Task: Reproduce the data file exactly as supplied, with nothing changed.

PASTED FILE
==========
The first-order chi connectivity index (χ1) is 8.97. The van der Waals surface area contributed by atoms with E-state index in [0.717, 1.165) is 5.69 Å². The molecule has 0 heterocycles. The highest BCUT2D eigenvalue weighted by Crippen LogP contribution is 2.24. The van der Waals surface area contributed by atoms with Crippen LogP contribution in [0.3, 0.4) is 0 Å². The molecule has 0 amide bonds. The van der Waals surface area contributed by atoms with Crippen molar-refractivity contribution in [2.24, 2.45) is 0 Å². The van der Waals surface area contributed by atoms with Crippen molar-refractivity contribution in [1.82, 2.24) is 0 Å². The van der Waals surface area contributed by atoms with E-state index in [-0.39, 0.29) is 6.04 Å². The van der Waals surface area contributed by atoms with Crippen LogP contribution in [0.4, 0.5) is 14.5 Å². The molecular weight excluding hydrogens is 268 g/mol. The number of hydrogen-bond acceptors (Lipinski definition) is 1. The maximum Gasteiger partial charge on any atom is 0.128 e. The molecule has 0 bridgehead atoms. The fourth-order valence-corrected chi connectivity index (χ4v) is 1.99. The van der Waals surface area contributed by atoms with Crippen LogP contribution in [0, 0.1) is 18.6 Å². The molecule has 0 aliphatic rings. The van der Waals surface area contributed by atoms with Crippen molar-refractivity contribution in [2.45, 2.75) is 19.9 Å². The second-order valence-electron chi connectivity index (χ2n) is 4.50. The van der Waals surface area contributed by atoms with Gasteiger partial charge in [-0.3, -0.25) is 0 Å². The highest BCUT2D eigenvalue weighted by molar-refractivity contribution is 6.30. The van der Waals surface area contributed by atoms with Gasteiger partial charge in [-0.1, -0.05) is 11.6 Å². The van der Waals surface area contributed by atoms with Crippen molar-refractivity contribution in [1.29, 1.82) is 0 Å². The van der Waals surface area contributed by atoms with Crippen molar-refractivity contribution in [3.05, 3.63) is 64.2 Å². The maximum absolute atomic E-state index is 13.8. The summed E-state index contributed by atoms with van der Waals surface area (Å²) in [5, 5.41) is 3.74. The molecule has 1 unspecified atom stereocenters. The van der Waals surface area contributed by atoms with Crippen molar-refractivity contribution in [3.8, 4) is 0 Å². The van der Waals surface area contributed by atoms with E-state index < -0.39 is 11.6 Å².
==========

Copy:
The first-order chi connectivity index (χ1) is 8.97. The van der Waals surface area contributed by atoms with E-state index in [0.717, 1.165) is 5.69 Å². The molecule has 0 heterocycles. The highest BCUT2D eigenvalue weighted by Crippen LogP contribution is 2.24. The van der Waals surface area contributed by atoms with Crippen LogP contribution in [0.3, 0.4) is 0 Å². The molecule has 0 amide bonds. The van der Waals surface area contributed by atoms with Crippen molar-refractivity contribution in [2.24, 2.45) is 0 Å². The van der Waals surface area contributed by atoms with Crippen molar-refractivity contribution in [1.82, 2.24) is 0 Å². The van der Waals surface area contributed by atoms with E-state index in [-0.39, 0.29) is 6.04 Å². The van der Waals surface area contributed by atoms with Crippen LogP contribution in [0.4, 0.5) is 14.5 Å². The molecular weight excluding hydrogens is 268 g/mol. The number of hydrogen-bond acceptors (Lipinski definition) is 1. The maximum Gasteiger partial charge on any atom is 0.128 e. The molecule has 0 bridgehead atoms. The fourth-order valence-corrected chi connectivity index (χ4v) is 1.99. The van der Waals surface area contributed by atoms with Crippen LogP contribution in [0, 0.1) is 18.6 Å². The molecule has 0 aliphatic rings. The van der Waals surface area contributed by atoms with Crippen molar-refractivity contribution in [2.45, 2.75) is 19.9 Å². The second-order valence-electron chi connectivity index (χ2n) is 4.50. The van der Waals surface area contributed by atoms with Gasteiger partial charge in [-0.3, -0.25) is 0 Å². The highest BCUT2D eigenvalue weighted by molar-refractivity contribution is 6.30. The van der Waals surface area contributed by atoms with Gasteiger partial charge in [-0.1, -0.05) is 11.6 Å². The van der Waals surface area contributed by atoms with Crippen molar-refractivity contribution in [1.29, 1.82) is 0 Å². The van der Waals surface area contributed by atoms with Crippen molar-refractivity contribution in [3.05, 3.63) is 64.2 Å². The maximum absolute atomic E-state index is 13.8. The summed E-state index contributed by atoms with van der Waals surface area (Å²) in [5, 5.41) is 3.74. The molecule has 1 unspecified atom stereocenters. The van der Waals surface area contributed by atoms with Crippen molar-refractivity contribution in [3.8, 4) is 0 Å². The van der Waals surface area contributed by atoms with E-state index < -0.39 is 11.6 Å².